y(t)=H˜x(t)+ε(t),    (42)

where yes is a matrix that contains the HRFs of all regions. This modeling requires that x(t) is an embedding process over L time points, i.e., the dimension of x(t) is D = NL, as opposed to D = NP in our method. The higher dimension leads to excessive memory requirements as the state-space dimension of the Kalman smoothing algorithm is increased and a total of 2T covariance and cross-time covariance matrices of size D × D need to be stored in memory. As an example, assuming double precision floating point arithmetic and P = 2, L = 20, N = 100, T = 1000, the methods in Smith et al. (2010) and Ryali et al. (2011) require approximately 60 GB of memory to store the covariance matrices, whereas the proposed method only requires approximately 600 MB. The large memory consumption and the higher dimension of the required matrix inversions is the reason why previous methods become computationally infeasible for large scale problems where N ≈ 100 and T ≈ 1000. The problem is even more severe for low TR values, since the HRF typically has a length of about 30 s and a higher sampling rate means more samples are needed to represent the HRF, thus increasing the value of L.

The second advantage due to introduction of z(t) is that the approximate posterior of z(t) factorizes over ROIs and we can update the posterior distribution q ({zi(t)}Tt = 1) for each region separately using Equations (31, 32). For large numbers of time points this computation can still be expensive as the inversion of a T × T matrix is required. However, notice that if we assume that the convolution with hi is circular, the matrix Hi becomes circulant. Circulant matrices can be diagonalized by the discrete Fourier transform (see, e.g., Moon and Stirling, 2000). Hence, it is possible to perform the calculation of 〈zi〉 in the frequency domain. In our implementation we use a fast Fourier transform (FFT) algorithm with zero-padding such that the circular convolution corresponds to a linear convolution. The resulting time complexity is O(T log T), compared to O(T3) when a direct matrix inversion is used. Moreover, notice that Σiz is circulant as well, which allows us to reduce the computational and memory requirements by only calculating and storing the first row of Σiz (all other rows can be obtained by circular shifts of the first row).

4. Empirical Evaluation with Simulated Data

In this section, we evaluate the performance of the proposed method using a number of different simulation scenarios. In all simulations, the proposed method is denoted by “VBCCA” (Variational Bayesian Causal Connectivity Analysis). For comparison purposes we include the conditional WGC analysis method implemented in the “Granger Causal Connectivity Analysis (GCCA) toolbox” (Seth, 2010), which we denote by “WGCA” (Wiener–Granger Causality Analysis). Note that we use WGCA for comparison as it is a widely used method with publicly available implementations. More recent methods, such as the methods from, Smith et al. (2010), Marinazzo et al. (2011) and Ryali et al. (2011) may offer a higher estimation performance than WGCA. However, their high computational complexity makes it difficult to apply them to large-scale problems, which is the situation where our method clearly outperforms WGCA. Nevertheless, we include a comparison with a modified version of our method, which does not use an approximation to the neuronal time series and is therefore more similar to the method from Ryali et al. (2011), and show that for small networks our method provides a comparable estimation performance.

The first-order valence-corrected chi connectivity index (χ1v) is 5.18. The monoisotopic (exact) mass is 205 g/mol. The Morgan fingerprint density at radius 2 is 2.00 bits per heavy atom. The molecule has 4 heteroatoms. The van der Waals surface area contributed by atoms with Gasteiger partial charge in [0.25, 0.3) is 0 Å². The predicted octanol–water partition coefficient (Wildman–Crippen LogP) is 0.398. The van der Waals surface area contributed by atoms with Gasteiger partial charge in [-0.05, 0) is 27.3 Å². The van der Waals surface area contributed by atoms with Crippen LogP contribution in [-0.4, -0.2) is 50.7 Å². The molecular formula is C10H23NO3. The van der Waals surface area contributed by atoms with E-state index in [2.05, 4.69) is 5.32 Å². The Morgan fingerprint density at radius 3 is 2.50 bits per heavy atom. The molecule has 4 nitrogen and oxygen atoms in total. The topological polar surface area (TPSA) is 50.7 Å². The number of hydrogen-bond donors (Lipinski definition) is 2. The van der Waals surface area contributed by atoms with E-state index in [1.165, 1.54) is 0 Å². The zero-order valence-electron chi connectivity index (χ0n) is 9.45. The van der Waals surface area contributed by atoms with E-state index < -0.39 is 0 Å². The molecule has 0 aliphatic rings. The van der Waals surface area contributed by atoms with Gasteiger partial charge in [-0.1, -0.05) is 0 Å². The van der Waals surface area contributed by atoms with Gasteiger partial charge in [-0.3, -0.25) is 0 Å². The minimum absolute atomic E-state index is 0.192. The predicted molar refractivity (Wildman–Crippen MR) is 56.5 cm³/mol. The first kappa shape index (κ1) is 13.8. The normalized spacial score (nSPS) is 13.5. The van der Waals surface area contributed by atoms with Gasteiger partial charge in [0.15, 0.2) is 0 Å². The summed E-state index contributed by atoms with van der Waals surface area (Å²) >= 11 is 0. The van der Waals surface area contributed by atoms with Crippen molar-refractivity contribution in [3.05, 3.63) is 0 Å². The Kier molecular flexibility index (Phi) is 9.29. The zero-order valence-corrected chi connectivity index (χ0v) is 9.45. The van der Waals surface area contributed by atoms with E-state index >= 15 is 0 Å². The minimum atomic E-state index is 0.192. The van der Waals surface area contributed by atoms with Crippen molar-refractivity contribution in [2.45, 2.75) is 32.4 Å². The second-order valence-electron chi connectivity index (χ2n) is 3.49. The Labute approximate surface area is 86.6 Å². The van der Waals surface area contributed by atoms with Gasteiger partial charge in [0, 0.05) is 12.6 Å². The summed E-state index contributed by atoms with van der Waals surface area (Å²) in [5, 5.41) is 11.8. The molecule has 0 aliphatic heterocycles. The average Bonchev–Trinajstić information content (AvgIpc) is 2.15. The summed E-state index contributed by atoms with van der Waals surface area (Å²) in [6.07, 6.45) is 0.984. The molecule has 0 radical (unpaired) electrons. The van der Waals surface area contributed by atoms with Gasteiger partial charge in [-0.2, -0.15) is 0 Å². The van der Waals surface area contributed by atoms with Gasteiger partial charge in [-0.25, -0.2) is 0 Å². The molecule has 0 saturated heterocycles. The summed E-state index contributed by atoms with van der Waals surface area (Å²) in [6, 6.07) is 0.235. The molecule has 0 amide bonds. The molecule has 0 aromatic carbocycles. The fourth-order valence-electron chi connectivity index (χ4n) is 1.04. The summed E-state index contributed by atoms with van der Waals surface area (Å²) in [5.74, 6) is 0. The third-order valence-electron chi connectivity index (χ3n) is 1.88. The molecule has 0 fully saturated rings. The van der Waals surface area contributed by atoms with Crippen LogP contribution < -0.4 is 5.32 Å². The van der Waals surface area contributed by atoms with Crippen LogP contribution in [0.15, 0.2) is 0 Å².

4.1. Quality Metrics

We use two objective metrics to evaluate the performance of the methods. The first metric serves to quantify the performance in terms of correctly detecting the presence of a connection between regions, without taking the direction of the causal influence into account. In order to do so, we calculate the area under the receiver operating characteristic (ROC) curve, which is commonly used in signal detection theory and has also previously been used to evaluate connectivity methods (Valdés-Sosa et al., 2005; Haufe et al., 2008). In the following we give a short explanation of the ROC curve and refer the reader to Fawcett (2006) for a more detailed introduction. The ROC curve is generated by applying thresholds to the estimated connectivity scores. The resulting binary masks are compared with the ground truth, resulting in a number of true positives (TP) and false positives (FP). From the TP and FP numbers, we can calculate the true positive rate (TPR) and false positive rate (FPR) as follows

TPR=TPP,FPR=FPN,    (43)

where P and N are the total number of positives and negatives, respectively. For each threshold, we obtain a (FPR, TPR) point in the ROC space. By applying all possible thresholds, we can construct the ROC curve which allows us to compute the area under the curve (AUC). The AUC is the metric used here to evaluate the connection detection performance. The value of the AUC is on the interval [0 1], with 1.0 being perfect detection performance while 0.5 is the performance of a random detector, i.e., the AUC should always be above 0.5 and as close as possible to 1.0. To calculate the non-directional connectivity score between nodes i and j from the estimated N × N connectivity matrix, we use the larger of the directional scores, i.e., con(i, j) = con(j, i) = max (cij, cji). For WGCA, the matrix C is the matrix with estimated Granger causality scores, whereas for the proposed method we calculate C from the estimated VAR coefficients using cij=p=1Paij(p).